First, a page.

A combination Regina tall clock and music box, with the disc-playing mechanism concealed in the base, brought $8250, the top price of the auction.
In red paint and with iron hardware, this country store cabinet with the original owner's terms clearly painted on the doors sold for $575.
Charles M. Talbot Associates, Turner, Maine
by Mark Sisco
One of the nice things about writing up the Charles M. Talbot Associates auction that took place August 14 in Turner, Maine, is that I can do it without a pocket calculator at my elbow. There's no need to figure out what 15% of $175 is. When you bid $175, you pay $175. As auctioneer Dale Talbot likes to put it, "There's no buyer's penalty here!" He generated a spontaneous eruption of applause when he announced that this sale would continue the tradition.
A large mural in oil paint by heretofore virtually unknown Portland, Maine, artist Ralph Linwood Frizzell (1909-1943) was one of the eye-catching centerpieces of the sale. It portrayed a quiet working harbor cove with a white-steepled church in the background and two sailboats at the docks and sold for $2400. Frizzell gained a measure of recognition in January this year, when two of his Depression-era murals were removed from Portland's Nathan Clifford Elementary School, which was closed, and sent to Boston for conservation. The plan was to reinstall them in Portland's new Ocean Avenue Elementary School in February. Frizzell made those paintings, and probably this one as well, around 1940.
According to Maine historian Herb Adams, as quoted in a January Portland Press Herald article, "Frizzell was an excellent craftsman and a good example of New Deal art...[He] was a dashing, somewhat Bohemian figure, a dapper dresser who wore a real artist beret, lived in his studio, and flirted with socialism...Sadly, Frizzell died young, in his 30s, in 1943 while working as a clerk in the South Portland shipyards."
The Roosevelt administration created the Works Progress Administration during the Depression, and Frizzell was one of thousands of artists put to work as a result. As auctioneer James Talbot explained further, "None of his [Frizzell's] stuff has ever come to the market...Waldo Peirce was a mentor of his. He was just getting going, and then he dies."
The artwork of Delbert Dana Coombs (1850-1938) of Lisbon Falls, Maine, is better known. He was also known as D.D. Coombs, a.k.a. "The Cow Man." That nickname may be a bit of a misnomer. Although Coombs did produce a large number of cow paintings, most of his works are pastoral landscapes sans bovines. Here a roughly 14" x 24" oil on canvas, showing a split-rail fence encircling a pasture with purple mountain majesties towering in the background, sold for $2400. Shortly thereafter came a pastoral portrait more in keeping with the Cow Man appellation. It shows a trio of milk cows and brought $3500.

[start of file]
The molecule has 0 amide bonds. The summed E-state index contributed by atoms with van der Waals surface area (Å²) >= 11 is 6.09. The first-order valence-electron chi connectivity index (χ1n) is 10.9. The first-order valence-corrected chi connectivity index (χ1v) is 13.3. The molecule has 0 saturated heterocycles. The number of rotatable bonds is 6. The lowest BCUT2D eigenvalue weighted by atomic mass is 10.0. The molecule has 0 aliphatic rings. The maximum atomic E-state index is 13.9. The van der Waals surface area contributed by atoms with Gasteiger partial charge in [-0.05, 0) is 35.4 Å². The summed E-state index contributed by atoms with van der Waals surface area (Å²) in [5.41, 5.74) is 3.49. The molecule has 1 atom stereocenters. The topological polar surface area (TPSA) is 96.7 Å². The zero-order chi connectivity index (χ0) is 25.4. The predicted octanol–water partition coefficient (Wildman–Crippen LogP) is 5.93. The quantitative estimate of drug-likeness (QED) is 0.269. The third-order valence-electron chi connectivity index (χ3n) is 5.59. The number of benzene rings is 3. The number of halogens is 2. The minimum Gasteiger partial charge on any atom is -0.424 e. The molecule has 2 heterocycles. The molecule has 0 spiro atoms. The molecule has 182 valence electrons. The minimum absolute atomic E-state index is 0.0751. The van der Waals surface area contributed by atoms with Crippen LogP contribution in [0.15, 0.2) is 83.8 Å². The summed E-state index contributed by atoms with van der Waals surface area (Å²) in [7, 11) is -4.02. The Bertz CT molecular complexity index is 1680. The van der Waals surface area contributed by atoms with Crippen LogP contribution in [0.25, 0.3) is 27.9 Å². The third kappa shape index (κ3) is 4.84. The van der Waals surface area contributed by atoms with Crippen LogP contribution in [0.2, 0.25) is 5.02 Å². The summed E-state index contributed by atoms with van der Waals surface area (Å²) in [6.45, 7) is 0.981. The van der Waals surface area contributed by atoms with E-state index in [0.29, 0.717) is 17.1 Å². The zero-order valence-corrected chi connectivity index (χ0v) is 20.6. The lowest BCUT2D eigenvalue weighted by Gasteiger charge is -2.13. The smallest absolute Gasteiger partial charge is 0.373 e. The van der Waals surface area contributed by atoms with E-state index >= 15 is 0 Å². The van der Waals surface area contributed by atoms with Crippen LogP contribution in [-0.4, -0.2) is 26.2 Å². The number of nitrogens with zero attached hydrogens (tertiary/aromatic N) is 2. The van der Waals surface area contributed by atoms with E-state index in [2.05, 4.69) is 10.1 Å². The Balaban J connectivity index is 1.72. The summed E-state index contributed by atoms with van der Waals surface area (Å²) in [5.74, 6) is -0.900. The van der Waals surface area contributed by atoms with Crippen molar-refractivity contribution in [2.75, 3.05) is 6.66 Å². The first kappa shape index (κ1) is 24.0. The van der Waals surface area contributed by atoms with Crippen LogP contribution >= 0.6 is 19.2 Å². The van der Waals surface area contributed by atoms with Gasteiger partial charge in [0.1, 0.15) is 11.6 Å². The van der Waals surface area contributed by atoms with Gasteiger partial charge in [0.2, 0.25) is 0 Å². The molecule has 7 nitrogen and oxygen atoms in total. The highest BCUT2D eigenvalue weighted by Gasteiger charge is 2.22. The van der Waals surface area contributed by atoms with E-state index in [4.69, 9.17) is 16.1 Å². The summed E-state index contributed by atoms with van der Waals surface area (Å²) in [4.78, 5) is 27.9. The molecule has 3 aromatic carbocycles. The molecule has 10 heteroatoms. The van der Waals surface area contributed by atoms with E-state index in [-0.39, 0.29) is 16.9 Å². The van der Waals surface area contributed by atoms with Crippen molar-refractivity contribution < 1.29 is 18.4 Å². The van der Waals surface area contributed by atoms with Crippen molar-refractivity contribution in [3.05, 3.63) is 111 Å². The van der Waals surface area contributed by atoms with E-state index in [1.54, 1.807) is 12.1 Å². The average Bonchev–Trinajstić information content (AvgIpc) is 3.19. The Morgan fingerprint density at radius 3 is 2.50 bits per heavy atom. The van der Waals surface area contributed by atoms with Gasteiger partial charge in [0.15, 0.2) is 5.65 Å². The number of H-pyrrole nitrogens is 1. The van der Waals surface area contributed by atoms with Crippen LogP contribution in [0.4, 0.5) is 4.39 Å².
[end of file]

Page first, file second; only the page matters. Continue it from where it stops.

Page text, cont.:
Top money at this auction was for a rare tall clock made by Regina with a disc-playing music box in the base. It sold for $8250. I wasn't able to determine how much of either mechanism was in working order, but according to underbidder David Turner of Sebago Lake, Maine, Regina was the maker of the clock and the music box. Incidentally, Turner was the buyer of the Frizzell mural.
For more information, call (207) 225-3797 or visit the Web site (www.ctaauctions.com).
A straight and straightforward pine pie safe with wooden pulls and six matching pierced tin panels with diamond and circle designs sold for $750.
A large double-door cupboard in worn blue paint with an open shelf below, two double paneled doors above, and wooden latches and knobs brought $1350.
This mural, painted in oils, is by Ralph Linwood Frizzell (1909-1943) of Portland, Maine. The scene of a quiet cove harbor brought $2400.
This pine barrel-back corner cupboard with a blue-painted interior, double raised-panel doors, and two cutout shelves sold for $950.
At this sale there were two paintings in oil on canvas by Delbert Dana Coombs. Top, a pastoral mountain scene, about 14" x 24", sold for $2400; bottom, some of his favorite subjects brought $3500.
John Steuart Curry (1897-1946) gained a national reputation for his paintings and lithographs of rural people in the throes of dire weather such as tornadoes, floods, and hurricanes. This signed lithograph, Mississippi Noah, shows a family perched on the roof of their flooded home, praying for their deliverance. It was first produced in 1932, and here it sold for $4250.